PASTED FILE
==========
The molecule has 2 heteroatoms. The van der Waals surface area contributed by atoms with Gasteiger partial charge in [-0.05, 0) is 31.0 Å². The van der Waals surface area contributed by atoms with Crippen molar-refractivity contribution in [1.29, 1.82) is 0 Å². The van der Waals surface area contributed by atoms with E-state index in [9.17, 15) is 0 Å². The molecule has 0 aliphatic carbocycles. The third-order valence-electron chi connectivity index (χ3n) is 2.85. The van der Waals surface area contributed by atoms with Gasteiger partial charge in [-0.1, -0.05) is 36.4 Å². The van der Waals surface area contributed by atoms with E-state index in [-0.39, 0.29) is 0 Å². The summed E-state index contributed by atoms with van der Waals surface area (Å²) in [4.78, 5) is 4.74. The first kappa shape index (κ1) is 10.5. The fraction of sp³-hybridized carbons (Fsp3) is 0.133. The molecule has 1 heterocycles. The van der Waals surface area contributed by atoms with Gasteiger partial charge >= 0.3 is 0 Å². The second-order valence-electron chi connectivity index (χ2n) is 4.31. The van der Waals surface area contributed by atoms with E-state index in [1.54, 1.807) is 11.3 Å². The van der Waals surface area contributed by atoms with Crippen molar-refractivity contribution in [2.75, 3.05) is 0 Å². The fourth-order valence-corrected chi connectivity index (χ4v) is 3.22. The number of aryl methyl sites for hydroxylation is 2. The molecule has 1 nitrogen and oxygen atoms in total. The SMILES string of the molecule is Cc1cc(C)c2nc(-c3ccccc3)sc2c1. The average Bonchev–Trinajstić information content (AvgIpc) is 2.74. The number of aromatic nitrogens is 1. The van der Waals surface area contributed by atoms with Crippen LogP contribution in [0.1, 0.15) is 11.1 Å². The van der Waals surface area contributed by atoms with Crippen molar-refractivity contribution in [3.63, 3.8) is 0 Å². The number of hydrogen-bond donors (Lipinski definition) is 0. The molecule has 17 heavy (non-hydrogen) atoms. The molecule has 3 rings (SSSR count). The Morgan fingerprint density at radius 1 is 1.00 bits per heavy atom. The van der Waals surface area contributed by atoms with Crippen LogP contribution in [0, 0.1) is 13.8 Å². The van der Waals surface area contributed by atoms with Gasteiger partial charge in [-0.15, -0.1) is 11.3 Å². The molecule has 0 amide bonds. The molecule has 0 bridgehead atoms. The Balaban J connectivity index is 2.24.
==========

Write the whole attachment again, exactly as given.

The molecule has 2 heteroatoms. The van der Waals surface area contributed by atoms with Gasteiger partial charge in [-0.05, 0) is 31.0 Å². The van der Waals surface area contributed by atoms with Crippen molar-refractivity contribution in [1.29, 1.82) is 0 Å². The van der Waals surface area contributed by atoms with E-state index in [9.17, 15) is 0 Å². The molecule has 0 aliphatic carbocycles. The third-order valence-electron chi connectivity index (χ3n) is 2.85. The van der Waals surface area contributed by atoms with Gasteiger partial charge in [-0.1, -0.05) is 36.4 Å². The van der Waals surface area contributed by atoms with E-state index in [-0.39, 0.29) is 0 Å². The summed E-state index contributed by atoms with van der Waals surface area (Å²) in [4.78, 5) is 4.74. The first kappa shape index (κ1) is 10.5. The fraction of sp³-hybridized carbons (Fsp3) is 0.133. The molecule has 1 heterocycles. The van der Waals surface area contributed by atoms with Gasteiger partial charge >= 0.3 is 0 Å². The second-order valence-electron chi connectivity index (χ2n) is 4.31. The van der Waals surface area contributed by atoms with E-state index in [1.54, 1.807) is 11.3 Å². The van der Waals surface area contributed by atoms with Crippen molar-refractivity contribution in [2.75, 3.05) is 0 Å². The fourth-order valence-corrected chi connectivity index (χ4v) is 3.22. The number of aryl methyl sites for hydroxylation is 2. The molecule has 1 nitrogen and oxygen atoms in total. The SMILES string of the molecule is Cc1cc(C)c2nc(-c3ccccc3)sc2c1. The average Bonchev–Trinajstić information content (AvgIpc) is 2.74. The number of aromatic nitrogens is 1. The van der Waals surface area contributed by atoms with Crippen LogP contribution in [0.1, 0.15) is 11.1 Å². The van der Waals surface area contributed by atoms with Crippen molar-refractivity contribution in [3.63, 3.8) is 0 Å². The number of hydrogen-bond donors (Lipinski definition) is 0. The molecule has 17 heavy (non-hydrogen) atoms. The molecule has 3 rings (SSSR count). The Morgan fingerprint density at radius 1 is 1.00 bits per heavy atom. The van der Waals surface area contributed by atoms with Crippen LogP contribution in [0, 0.1) is 13.8 Å². The van der Waals surface area contributed by atoms with Gasteiger partial charge in [-0.15, -0.1) is 11.3 Å². The molecule has 0 amide bonds. The molecule has 0 bridgehead atoms. The Balaban J connectivity index is 2.24.